“Yes?” she asks expectantly and I think I can see her rise out of her chair by a full two inches.

“I guess I didn’t realize that I reported to Mr. Kelly. But now that I know that I should probably ask him for a raise, you know just to bring my salary in line with what the male sales representatives make.”

“Well you don’t report to Mr. Kelly. But there is a perceived reporting relationship between you two. Do you understand?”

“I really don’t, but that’s ok because I have other questions. Could you please define SOAR’s definition of a romantic relationship?” Sharon opens her mouth to answer but I cut her off “I mean does it need to be a flowers and chocolate type of relationship, you know, like sky writing and boxes from Tiffany’s? Or can it also be straight sex? Because if it is just sex, but no flowers, it’s not really romantic is it?” Sharon opens and closes her mouth like a goldfish and I continue. “You can probably see where I’m confused.”

“Well SOAR has left the definition purposefully vague. Are you saying that you have entered into a sexual relationship with Mr. Kelly?”

“Well now I’m also not sure how SOAR defines a sexual relationship. Again the policy is kind of vague. Does oral sex count? And what about anal? And I know that some people have a thing for feet.” Sharon is beet red now. And I shouldn’t be taking so much pleasure in this, but I am fed up.

“I would say that yes, those… acts… would be considered sexual. Again I have to ask does this involve Dan Kelly?”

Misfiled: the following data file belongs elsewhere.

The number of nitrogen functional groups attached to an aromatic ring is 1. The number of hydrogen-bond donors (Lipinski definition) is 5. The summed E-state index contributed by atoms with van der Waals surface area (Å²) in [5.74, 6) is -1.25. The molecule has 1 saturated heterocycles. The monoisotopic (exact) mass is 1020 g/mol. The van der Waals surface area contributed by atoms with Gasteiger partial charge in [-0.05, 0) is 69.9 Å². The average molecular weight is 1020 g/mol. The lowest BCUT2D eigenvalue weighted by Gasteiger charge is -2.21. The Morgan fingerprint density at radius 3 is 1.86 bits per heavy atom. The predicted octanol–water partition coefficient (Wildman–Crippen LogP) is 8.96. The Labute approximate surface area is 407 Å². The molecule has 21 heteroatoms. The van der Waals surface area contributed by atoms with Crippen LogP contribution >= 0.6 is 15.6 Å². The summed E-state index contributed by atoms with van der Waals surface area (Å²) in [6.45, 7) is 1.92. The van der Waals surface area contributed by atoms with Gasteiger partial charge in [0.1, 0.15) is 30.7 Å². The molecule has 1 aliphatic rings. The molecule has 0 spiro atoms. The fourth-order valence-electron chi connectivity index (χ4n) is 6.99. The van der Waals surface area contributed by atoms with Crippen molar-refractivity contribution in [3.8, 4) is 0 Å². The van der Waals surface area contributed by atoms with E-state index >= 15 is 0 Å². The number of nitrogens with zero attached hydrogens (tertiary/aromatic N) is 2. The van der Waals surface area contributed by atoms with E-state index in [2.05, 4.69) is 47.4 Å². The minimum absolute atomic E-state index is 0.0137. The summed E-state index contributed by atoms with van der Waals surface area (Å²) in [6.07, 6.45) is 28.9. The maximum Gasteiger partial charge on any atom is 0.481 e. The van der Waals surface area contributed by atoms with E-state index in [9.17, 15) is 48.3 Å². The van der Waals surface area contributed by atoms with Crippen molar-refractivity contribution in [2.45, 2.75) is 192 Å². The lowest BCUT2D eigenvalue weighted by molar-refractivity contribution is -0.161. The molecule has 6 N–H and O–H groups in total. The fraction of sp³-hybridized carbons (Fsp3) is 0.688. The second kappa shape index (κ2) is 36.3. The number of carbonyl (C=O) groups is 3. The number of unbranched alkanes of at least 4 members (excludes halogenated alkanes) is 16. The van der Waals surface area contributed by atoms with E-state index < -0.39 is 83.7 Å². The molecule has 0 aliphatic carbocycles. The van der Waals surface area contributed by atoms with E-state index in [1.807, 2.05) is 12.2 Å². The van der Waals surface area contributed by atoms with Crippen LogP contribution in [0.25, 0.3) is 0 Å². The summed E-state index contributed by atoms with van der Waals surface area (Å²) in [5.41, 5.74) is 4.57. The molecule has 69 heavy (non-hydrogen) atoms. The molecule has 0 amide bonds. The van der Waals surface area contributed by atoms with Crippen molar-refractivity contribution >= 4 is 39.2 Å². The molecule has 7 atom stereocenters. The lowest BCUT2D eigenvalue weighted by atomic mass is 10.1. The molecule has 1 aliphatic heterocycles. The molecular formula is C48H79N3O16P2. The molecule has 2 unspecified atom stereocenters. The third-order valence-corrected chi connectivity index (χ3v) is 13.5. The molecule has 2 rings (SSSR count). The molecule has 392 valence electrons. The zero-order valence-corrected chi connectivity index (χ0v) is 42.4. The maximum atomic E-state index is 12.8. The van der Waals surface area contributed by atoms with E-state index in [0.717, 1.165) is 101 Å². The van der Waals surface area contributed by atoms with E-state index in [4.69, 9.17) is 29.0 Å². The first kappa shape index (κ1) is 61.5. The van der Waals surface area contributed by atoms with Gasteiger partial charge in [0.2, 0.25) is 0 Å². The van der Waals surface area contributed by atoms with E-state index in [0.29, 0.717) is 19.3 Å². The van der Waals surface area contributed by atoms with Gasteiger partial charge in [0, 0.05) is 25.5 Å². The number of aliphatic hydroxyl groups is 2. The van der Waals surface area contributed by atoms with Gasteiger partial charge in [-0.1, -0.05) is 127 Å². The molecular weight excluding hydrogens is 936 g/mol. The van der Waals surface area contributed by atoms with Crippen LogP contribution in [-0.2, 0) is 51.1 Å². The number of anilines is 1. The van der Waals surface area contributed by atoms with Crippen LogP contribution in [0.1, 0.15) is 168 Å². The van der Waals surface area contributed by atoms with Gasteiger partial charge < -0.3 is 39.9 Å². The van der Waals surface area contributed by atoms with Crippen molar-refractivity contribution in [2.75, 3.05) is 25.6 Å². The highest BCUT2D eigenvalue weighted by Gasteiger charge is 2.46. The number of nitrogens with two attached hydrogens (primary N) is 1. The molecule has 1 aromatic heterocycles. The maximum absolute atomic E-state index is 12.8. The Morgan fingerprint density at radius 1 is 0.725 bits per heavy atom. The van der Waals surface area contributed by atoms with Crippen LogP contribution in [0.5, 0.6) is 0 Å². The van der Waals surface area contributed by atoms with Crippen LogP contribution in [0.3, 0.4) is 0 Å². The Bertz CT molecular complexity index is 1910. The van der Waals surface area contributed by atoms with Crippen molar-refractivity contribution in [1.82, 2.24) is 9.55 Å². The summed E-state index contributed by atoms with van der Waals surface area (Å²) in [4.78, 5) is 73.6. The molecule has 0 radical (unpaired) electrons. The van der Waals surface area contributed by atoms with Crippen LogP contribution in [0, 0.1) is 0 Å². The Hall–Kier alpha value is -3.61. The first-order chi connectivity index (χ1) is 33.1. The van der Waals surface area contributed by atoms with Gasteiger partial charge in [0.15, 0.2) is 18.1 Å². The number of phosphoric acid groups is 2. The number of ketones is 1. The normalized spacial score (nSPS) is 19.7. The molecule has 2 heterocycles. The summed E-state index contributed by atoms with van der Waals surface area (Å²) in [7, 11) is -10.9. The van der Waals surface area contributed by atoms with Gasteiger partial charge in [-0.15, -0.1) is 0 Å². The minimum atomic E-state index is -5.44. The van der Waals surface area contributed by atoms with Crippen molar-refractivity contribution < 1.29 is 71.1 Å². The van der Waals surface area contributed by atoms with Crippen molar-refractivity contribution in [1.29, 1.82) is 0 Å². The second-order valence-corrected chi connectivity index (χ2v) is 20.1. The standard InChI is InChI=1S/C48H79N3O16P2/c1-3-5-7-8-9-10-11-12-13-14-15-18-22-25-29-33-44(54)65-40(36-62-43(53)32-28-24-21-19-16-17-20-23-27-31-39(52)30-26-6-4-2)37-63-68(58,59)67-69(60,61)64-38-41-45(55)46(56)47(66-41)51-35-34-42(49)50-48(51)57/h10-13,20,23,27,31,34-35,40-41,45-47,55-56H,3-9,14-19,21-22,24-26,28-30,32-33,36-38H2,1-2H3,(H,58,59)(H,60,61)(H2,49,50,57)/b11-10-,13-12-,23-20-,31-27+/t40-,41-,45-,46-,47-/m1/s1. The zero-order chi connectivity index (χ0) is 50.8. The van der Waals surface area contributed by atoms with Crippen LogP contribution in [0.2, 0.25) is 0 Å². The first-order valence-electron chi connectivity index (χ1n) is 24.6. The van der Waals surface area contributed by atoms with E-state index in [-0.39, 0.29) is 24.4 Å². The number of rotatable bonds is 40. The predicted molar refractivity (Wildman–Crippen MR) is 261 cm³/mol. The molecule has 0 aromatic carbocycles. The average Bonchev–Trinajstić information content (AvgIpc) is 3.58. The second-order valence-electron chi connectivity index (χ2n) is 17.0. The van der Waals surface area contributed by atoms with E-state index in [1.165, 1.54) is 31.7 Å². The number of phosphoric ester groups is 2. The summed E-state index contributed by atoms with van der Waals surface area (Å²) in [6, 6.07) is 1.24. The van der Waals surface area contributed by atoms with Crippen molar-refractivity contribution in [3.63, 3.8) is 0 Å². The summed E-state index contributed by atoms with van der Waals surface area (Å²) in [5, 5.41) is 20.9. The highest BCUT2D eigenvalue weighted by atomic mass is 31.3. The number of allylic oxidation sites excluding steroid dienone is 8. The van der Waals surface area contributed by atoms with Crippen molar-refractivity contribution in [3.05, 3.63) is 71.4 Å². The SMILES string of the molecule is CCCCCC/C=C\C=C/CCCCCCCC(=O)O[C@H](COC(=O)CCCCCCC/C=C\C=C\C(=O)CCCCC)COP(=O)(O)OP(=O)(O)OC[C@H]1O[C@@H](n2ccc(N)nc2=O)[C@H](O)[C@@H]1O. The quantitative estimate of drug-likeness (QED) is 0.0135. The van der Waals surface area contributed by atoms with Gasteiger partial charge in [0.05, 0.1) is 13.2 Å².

“No. And I hope this is the last time I need to have this discussion with anyone. Either way you define it, romantic, sexual, co-dependent, BDSM. I am not in a relationship with Dan Kelly or anyone else at SOAR. Now, given the multitude of times I have been asked this question, I suspect that you still don’t believe me. So will the next step be for me to submit to a vaginal exam? Because I have a plane I need to catch. I should also warn you Sharon, that my hymen is no longer intact. I hope that won’t be a problem.”

Sharon has finally caught on to my sarcasm. I had to apply it with a fucking fire hose, but she got it. It goes over about as well as I anticipated, but still it feels good to let the old Dani loose and not worry about the consequences.

“That won’t be necessary.” she says tightly. She rises to show me out the door. And that’s when I see the dusty suggestion box near her desk. Right below a poster of a snowboarder jumping over a crevasse with the word Achievement! underneath.

I can’t help myself. “Sharon, do you mind if I submit a suggestion without writing it down and putting it in the box?”

“What is your suggestion Danielle?” she says, clearly irritated.

“I don’t envy you your job. We all know the staff is miserable. The amount of turnover alone will tell you that, let alone the employee surveys. I can only imagine what you deal with day to day. But if you spent half as much time ensuring that staff were paid the market rate as you do trying to figure out if there is a personal relationship between two consenting adults, morale would be a lot higher.”

I don’t wait for her to respond. I pull open the door to her office and the first thing I see is Dan squeezed into the plastic chair, his face beet red, the way it gets when we play our movie game and he is trying not to laugh. The red of his face only serves to set off his eyes, they have never looked more blue.


Copyright © 2017 by Kat Colburn. All rights reserved.